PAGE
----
May 30. 2019 Safe Return Project and young folks from West Contra Costa publicly presented their findings and recommendations for youth justice and decarceration.
Both Contra Costa County and Richmond face a large racial disparity in youth contact with the juvenile justice system, with Black youth most affected by racial disparities and Hispanic/Latino youth second most affected (see section 1.5 for more data on disparities in the County). Many Black and Hispanic/Latino youth in West County have experienced significant traumatic life events, including unstable living situations, sexual abuse, being in foster care, having incarcerated parents or siblings, and having parents or siblings that have been murdered, among others. This severe trauma can result in youth engaging in behavior that puts them at higher risk of contact with the juvenile justice system.
In addition, Black and Latino youth in the County were more likely to receive harsher sentences than White youth, with Black youth eleven times more likely to be referred to probation than White youth, and Latino youth twice as likely as White youth. Black and Latino youth were also more likely than white youth to be detained prior to adjudication and to be placed in secure confinement. In Richmond, Black youth were seven times more likely to be arrested for a violent crime than White or Latino youth. In addition, Black youth in Richmond represented 50% of those charged with a misdemeanor or felony in 2018, despite only representing 20% of the total population in Richmond. Finally, the Contra Costa County Probation Department is currently supervising 157 minors in West County (including Kensington, El Cerrito, Hercules, Rodeo and Crockett, in addition to the cities of focus for this proposal); 45% are African-American and 44% are Hispanic/Latino.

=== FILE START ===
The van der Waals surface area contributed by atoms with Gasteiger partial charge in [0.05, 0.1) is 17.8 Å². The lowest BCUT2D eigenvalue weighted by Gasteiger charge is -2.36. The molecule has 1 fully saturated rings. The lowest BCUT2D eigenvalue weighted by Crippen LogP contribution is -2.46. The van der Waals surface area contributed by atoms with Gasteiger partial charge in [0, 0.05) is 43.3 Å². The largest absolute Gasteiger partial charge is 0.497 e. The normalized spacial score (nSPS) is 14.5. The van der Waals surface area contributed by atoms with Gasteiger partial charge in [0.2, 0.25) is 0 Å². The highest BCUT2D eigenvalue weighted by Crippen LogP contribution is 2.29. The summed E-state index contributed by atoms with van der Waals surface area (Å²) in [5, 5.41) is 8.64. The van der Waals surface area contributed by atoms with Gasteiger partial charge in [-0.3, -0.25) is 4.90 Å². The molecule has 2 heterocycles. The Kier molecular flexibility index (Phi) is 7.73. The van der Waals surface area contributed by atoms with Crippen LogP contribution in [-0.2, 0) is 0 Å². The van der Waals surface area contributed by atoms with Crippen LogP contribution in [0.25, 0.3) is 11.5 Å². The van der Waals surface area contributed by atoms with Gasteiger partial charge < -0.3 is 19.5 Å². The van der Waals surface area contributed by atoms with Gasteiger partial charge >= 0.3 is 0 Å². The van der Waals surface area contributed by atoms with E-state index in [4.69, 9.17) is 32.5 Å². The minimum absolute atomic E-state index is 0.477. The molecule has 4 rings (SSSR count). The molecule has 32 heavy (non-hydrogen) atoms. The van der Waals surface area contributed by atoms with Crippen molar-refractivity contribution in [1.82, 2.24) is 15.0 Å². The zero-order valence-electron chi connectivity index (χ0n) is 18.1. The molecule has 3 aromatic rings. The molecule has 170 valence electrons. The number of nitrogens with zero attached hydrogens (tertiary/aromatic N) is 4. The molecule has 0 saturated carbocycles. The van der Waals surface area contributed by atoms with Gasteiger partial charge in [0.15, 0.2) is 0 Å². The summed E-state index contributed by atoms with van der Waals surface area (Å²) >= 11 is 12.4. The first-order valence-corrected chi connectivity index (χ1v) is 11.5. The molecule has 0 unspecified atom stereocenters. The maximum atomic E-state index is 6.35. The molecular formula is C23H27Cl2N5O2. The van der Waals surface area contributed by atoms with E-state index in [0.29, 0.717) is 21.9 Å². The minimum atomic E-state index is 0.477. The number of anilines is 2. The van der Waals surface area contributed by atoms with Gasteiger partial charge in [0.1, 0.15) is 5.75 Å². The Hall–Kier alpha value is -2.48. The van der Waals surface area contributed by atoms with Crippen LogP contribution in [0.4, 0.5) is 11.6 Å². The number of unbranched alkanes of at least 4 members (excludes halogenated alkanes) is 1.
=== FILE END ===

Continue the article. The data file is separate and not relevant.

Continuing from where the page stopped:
Link to full Report (If the link does not work using your mobile device copy and paste the URL into your web browser)
SRP lead and participated small groups to specifically work around eliminating willful Defiance and the phasing out of school resource officers. We also informed what other alternators exist that could de-escalate conflict but don’t have the lead to arrest. We researched the police budget and Richmond data and came to the conclusion that with the cost for one school resource officer contract we could employ 3 service providers or counselors in each school. We fought hard with Parents, Partners and Leaders, at School Board meetings and gave real testimonies from Student Leaders and Parents from the community on the negative impact of having SRO’s in schools. The West Contra Costa School Board voted to pass a Resolution with the recommendations from Community leaders to phase out School Resource Officers soon, reduce class sizes and to develop a restorative justice model in the School District.